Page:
Whatcha Reading, Lucy Bellwood?

Every week we ask an interesting figure what they're digging into. Have ideas who we should reach out to? Let it fly: info@seattlereviewofbooks.com. Want to read more? Check out the archives.

Lucy Bellwood is a (best title ever coming): professional Adventure Cartoonist. She's based in Portland. Her latest book 100 Demon Dialogues (full disclosure: I was a Kickstarter backer, and even got one of the adorably awesome Demon plushies) is great — funny, interesting, empathetic, and honest about the process of making art. Her previous book, Baggywrinkles, is a fun, fascinating, and educational comic about her experience working on square-rigged ships (really!). She's appearing twice in the Seattle area in the coming week: 7:00pm Friday, June 8th, at Brick & Mortar Books in Redmond Town Center, and 2:00pm on Saturday, June 9th, at Outsider Comics and Geek Boutique. It's worth your time to go see Lucy in person!

What are you reading now?

Laura Miller’s The Magician’s Book: A Skeptic’s Adventures in Narnia. I fell in love with the beautiful, clothbound Narnia books in our house when I was very young. My mother used to read them to me before bed. (I’m even named, in part, after Lucy Pevensie.) Like Miller, I didn't encounter the books’ Christian themes until I was a teenager, and felt deeply betrayed once I had. Returning to Narnia through Miller’s criticism is rekindling all the things I loved about the series as a child, but with an insight and breadth I couldn’t lay my hands on in high school. There’s a compassion and curiosity to her analysis of Lewis’s life and influences that I really love. This isn’t a map of how Christian themes permeate the text, but rather a broadening web of literary theory, personal anecdotes, and biographical detail. I’m so, so glad I picked it up.

What did you read last?

Alexander Chee’s How to Write an Autobiographical Novel. I tore through it in one sitting on a flight home from Toronto, in tears maybe 70% of the time. I loved reading Chee’s thoughts on money and writing in Scratch, which is definitely one of the best collections I’ve read this year, but I wasn’t prepared for the force of reading so many of his pieces back to back. He’s a fabulous writer — vulnerable, insightful, and cripplingly precise. His articulation of the creative process—particularly the interplay of trauma, identity, and discovery is so accurate. It’s a very distinct pleasure to see how writers approach the same themes through different biographical lenses over time, and this collection is perfect for that.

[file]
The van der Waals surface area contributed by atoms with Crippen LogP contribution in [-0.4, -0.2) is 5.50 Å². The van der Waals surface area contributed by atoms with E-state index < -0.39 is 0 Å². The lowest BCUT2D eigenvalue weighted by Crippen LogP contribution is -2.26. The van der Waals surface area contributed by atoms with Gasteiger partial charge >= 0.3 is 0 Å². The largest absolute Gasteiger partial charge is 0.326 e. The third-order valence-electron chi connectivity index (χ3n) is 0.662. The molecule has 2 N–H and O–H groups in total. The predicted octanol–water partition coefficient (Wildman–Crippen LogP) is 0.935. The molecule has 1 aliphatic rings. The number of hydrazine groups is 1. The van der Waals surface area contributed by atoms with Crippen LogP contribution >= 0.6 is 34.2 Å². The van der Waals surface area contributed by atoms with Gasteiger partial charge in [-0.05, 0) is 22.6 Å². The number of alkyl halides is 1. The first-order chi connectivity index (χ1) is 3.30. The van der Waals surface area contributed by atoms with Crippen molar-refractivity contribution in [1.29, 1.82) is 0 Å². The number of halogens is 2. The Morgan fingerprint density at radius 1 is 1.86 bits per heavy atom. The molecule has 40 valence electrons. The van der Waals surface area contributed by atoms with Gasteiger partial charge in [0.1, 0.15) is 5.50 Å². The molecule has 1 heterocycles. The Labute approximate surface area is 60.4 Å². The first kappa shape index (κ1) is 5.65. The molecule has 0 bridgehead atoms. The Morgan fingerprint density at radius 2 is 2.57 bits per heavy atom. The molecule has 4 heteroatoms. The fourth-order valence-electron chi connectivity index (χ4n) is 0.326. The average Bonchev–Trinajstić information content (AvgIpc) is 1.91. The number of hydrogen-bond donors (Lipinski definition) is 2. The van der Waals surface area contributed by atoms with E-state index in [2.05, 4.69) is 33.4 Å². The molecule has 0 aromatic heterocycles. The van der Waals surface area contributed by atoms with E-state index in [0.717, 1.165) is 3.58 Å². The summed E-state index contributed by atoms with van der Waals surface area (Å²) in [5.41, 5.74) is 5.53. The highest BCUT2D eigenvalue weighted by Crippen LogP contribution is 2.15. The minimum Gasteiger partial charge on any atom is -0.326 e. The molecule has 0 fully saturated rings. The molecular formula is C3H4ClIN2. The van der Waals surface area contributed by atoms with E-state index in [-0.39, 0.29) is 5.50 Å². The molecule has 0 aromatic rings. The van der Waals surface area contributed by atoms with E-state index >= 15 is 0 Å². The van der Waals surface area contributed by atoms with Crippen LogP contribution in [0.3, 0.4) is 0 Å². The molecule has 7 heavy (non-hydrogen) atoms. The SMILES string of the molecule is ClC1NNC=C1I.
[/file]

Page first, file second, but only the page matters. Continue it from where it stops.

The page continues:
What are you reading next?

Authenticity is a Feeling by Jacob Wren, who’s the co-artistic director of an experimental theater group I’d never heard of called PME-ART. I snatched it off the Staff Picks shelf at Type Books in Toronto because it claims to investigate the challenge of “being yourself in a performance situation.” As an autobiographical cartoonist with a penchant for oversharing and a background in theater, this is something I think about a lot. A huge portion of my creative and professional life takes place online. As I branch into doing more facilitation and public speaking I’m mulling over how we can ever present complete, truthful versions of ourselves to an audience. (This line of thinking really kicked into high gear after I saw In & Of Itself, an indescribable show by Derek DelGaudio, last October. It’s closing this summer. If you haven’t seen it I suggest you check it out.) I’m also guessing this is going to pair really well with Marina Abramović’s memoir, Walk Through Walls, which has been in my to read stack for a while.